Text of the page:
Because the onslaught of refugees continues, more emergency shelters have to be set up quickly. Drinking water and hygienic supplies in the camps are becoming scarce, and living conditions are deteriorating every day. Aid organizations call for donations worldwide.
When the rain stops
Somalia once had two reliable rainy seasons, they were called Gu and Deyr. If they failed, it was a rare disaster. Grandchildren and great-grandchildren were also told about it. But for a few decades now, droughts have been increasing in Somalia and East Africa. In the last five years there has only been one with the usual rainy seasons. It is probably not a coincidence. Climate experts have long predicted that climate change will spread the earth's arid zones. Africa will therefore be plagued by droughts even more in the future. In East Africa this suspicion is being confirmed in a shocking way.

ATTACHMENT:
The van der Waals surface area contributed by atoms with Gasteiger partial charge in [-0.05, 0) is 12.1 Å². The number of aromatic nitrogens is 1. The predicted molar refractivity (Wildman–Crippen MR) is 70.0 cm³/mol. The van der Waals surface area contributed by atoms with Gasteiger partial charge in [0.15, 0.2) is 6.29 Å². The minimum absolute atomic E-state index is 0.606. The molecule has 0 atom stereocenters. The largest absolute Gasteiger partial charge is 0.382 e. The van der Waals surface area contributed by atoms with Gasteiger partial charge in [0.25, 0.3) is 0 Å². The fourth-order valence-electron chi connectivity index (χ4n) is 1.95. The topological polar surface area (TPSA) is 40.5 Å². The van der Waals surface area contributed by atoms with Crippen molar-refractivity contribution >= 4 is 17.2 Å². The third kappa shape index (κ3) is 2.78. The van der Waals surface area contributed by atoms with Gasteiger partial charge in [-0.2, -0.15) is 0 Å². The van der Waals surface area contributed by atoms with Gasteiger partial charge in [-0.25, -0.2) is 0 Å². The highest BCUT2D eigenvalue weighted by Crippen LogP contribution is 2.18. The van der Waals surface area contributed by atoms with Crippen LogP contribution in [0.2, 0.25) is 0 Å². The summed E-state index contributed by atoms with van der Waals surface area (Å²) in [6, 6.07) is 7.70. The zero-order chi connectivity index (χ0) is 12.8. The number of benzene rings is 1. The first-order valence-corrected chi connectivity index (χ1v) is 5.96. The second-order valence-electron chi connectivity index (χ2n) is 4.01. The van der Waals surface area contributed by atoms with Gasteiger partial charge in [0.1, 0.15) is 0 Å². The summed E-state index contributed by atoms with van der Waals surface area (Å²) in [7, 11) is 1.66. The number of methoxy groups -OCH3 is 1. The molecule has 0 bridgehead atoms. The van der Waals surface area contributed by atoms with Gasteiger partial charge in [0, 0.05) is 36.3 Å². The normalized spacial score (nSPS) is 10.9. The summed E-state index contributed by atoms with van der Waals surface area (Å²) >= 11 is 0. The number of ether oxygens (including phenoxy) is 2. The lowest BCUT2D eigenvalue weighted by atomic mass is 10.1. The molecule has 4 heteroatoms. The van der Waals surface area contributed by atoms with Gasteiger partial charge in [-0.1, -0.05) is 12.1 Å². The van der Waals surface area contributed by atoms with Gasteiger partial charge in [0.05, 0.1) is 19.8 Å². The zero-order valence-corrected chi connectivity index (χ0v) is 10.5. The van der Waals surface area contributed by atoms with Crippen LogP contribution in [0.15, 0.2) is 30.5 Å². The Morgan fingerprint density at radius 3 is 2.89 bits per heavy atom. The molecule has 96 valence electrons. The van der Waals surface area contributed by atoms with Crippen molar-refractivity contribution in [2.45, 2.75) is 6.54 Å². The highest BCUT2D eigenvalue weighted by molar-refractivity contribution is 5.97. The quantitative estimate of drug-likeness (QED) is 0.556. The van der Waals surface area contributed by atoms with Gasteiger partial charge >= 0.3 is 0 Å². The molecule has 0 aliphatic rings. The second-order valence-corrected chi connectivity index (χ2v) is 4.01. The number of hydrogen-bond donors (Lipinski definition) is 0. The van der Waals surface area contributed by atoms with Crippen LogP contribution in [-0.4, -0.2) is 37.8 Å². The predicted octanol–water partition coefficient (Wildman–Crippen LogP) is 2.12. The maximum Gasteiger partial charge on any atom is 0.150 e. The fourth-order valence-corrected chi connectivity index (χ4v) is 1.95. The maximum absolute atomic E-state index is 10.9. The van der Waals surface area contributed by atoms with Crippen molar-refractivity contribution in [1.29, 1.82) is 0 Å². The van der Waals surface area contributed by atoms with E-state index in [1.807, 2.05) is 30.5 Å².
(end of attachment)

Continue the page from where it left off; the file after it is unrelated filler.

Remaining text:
Singapore is not poor in water. On the contrary: it is surrounded by the sea. But what the city of 5 million does not need salty sea water. Drinkable fresh water is in demand. That is why the city-state built a huge dam for its water supplies: "Marina Barrage"!
So far, Singapore has bought almost all of its drinking water from neighboring Malaysia. From there, millions of liters flowed into the city every day. But Singapore wants to make itself independent from Malaysia, because the relationship is tense. For this reason, the city began building a gigantic dam wall in 2005. A 350 meter long reinforced concrete dam now shields the Singapore River from the open sea. Nine movable gates control the water level. Huge pumps can transport the water masses into the sea in the event of a storm surge or tropical precipitation. Behind the huge “Marina Barrage” wall, a freshwater lake has arisen in the middle of the city. Even if the water is still brackish and salty at the moment: From 2015 the “Marina Reservoir” reservoir will provide clean drinking water.
Marina Reservoir and the accessible Marina Barrage dam have become a tourist attraction. The residents of Singapore also use the site in their free time. But only electrically powered boats are allowed to travel on the lake. After all, in the future it should help to quench the tremendous thirst of an entire city.
No land in sight